Former Yukos shareholders said Tuesday they were prepared to negotiate with Russia after an international court awarded them $50 billion (37 billion euros) of compensation over the seizure of the defunct oil giant.
The arbitration court in The Hague ruled on Monday that Moscow had forced Yukos -- once owned by jailed Kremlin critic Mikhail Khodorkovsky -- into bankruptcy with outsized tax claims before selling its assets to state-owned firms.
But with further legal battles looming to recoup compensation from a Russian government that has already been hit by international sanctions over the Ukraine crisis, main shareholder GML Ltd said they were ready for talks.
"GML has always and continues to be open to negotiations with the Russian Federation," the spokesman told AFP.
Shareholders had made several attempts to negotiate in recent years "but to no avail," the spokesman added.
"They (the shareholders) would be open to constructive dialogue and they think it would be a useful way forward at this point."
Lawyers for the shareholders warned on Monday they could try to seize international assets of state-owned Rosneft, which bought up most of Yukos operations after its breakup, if they could prove it was the "alter ego of the state".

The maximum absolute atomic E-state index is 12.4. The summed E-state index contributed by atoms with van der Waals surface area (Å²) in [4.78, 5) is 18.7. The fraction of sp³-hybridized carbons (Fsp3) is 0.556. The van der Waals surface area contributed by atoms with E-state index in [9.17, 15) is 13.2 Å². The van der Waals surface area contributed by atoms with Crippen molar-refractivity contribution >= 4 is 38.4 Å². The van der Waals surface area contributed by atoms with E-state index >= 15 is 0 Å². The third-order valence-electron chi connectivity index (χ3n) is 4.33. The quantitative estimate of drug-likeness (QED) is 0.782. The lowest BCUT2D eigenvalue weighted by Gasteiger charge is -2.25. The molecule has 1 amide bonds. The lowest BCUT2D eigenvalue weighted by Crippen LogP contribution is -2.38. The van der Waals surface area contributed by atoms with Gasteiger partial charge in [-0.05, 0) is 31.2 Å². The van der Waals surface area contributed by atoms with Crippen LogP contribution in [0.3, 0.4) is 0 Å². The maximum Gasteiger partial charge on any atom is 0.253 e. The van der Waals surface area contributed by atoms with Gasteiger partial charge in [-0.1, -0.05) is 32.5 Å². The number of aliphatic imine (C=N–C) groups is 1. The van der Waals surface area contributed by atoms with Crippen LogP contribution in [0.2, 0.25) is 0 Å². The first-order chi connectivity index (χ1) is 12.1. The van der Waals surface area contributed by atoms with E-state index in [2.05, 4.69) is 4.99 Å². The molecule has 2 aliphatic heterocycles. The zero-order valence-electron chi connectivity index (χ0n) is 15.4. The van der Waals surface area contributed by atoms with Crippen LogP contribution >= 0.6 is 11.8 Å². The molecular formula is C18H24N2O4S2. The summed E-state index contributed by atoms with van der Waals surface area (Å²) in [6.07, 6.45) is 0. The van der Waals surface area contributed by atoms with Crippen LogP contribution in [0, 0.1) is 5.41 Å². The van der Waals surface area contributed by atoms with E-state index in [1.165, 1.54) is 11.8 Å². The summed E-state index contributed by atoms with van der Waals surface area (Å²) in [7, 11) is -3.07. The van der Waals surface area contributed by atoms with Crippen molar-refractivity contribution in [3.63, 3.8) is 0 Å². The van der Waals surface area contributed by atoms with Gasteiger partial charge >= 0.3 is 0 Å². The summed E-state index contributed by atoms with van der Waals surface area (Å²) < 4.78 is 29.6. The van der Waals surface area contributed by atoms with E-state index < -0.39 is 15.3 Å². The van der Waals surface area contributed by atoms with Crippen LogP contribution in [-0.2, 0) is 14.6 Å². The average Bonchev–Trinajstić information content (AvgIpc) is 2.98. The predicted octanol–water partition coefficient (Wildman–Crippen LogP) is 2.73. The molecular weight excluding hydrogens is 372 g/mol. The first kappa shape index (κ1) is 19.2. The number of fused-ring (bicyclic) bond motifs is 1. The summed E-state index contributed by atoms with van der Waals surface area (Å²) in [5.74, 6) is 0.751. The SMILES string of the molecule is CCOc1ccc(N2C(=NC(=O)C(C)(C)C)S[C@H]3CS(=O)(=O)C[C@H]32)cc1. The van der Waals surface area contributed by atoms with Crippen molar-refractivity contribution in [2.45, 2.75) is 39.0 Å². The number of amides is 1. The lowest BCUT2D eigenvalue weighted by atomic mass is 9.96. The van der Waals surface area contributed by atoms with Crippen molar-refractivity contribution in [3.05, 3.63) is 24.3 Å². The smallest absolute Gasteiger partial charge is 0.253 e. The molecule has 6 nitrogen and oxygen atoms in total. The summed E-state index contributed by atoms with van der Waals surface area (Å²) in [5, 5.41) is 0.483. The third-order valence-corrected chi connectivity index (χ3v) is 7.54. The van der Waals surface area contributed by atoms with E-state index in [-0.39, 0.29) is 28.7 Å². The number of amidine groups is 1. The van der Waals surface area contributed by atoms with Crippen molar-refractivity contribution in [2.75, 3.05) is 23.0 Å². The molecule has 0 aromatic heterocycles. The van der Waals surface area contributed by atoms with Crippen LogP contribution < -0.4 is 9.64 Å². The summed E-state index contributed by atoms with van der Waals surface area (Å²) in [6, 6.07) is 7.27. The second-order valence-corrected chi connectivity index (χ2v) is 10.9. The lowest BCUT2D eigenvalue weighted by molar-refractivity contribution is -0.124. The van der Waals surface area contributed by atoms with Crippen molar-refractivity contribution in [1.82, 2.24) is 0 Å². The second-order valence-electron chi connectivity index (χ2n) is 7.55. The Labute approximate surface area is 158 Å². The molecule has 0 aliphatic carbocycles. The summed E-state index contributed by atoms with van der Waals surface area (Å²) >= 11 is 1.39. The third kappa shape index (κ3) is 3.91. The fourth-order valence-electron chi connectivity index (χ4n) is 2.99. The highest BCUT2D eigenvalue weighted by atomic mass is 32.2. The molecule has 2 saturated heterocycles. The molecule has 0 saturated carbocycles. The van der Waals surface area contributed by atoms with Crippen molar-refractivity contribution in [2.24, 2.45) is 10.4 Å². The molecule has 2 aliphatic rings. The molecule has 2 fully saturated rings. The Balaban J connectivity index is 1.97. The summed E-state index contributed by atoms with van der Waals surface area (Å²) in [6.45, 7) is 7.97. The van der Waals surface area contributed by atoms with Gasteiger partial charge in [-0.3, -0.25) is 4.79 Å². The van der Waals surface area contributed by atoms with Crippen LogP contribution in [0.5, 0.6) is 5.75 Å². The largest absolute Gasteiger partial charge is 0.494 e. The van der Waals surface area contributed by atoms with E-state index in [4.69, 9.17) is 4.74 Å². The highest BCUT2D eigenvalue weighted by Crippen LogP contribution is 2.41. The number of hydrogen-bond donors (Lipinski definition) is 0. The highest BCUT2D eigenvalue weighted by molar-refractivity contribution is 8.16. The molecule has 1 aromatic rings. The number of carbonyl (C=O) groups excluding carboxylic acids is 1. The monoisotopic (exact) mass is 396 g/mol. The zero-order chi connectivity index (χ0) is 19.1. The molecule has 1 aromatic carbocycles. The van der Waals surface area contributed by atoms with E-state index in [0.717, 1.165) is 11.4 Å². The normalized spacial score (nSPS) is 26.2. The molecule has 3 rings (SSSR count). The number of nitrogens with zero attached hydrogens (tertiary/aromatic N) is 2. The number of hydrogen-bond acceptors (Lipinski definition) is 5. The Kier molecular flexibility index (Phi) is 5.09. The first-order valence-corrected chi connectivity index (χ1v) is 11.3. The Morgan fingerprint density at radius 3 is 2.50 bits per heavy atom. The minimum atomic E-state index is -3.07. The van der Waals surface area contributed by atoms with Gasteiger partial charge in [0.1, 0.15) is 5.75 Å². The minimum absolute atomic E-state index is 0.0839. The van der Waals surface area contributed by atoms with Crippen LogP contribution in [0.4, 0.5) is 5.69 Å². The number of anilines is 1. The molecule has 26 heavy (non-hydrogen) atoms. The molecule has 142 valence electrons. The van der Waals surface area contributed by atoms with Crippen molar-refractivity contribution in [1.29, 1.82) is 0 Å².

Russia was ordered to pay compensation to shareholders to subsidiaries of Gibraltar-based Group Menatep, through which Khodorkovsky ran Yukos.
The group exists today as holding company GML, although Khodorkovsky is no longer involved and is not a party to the compensation claim.
Yukos was once Russia's biggest oil company but was broken up after Khodorkovsky was arrested in 2003, shortly after President Vladimir Putin warned Russia's growing class of oligarchs against meddling in politics.
It was sold off in opaque auctions between 2004 and 2006. Rosneft was then a small player but today stands as the world's biggest listed oil company by production volume.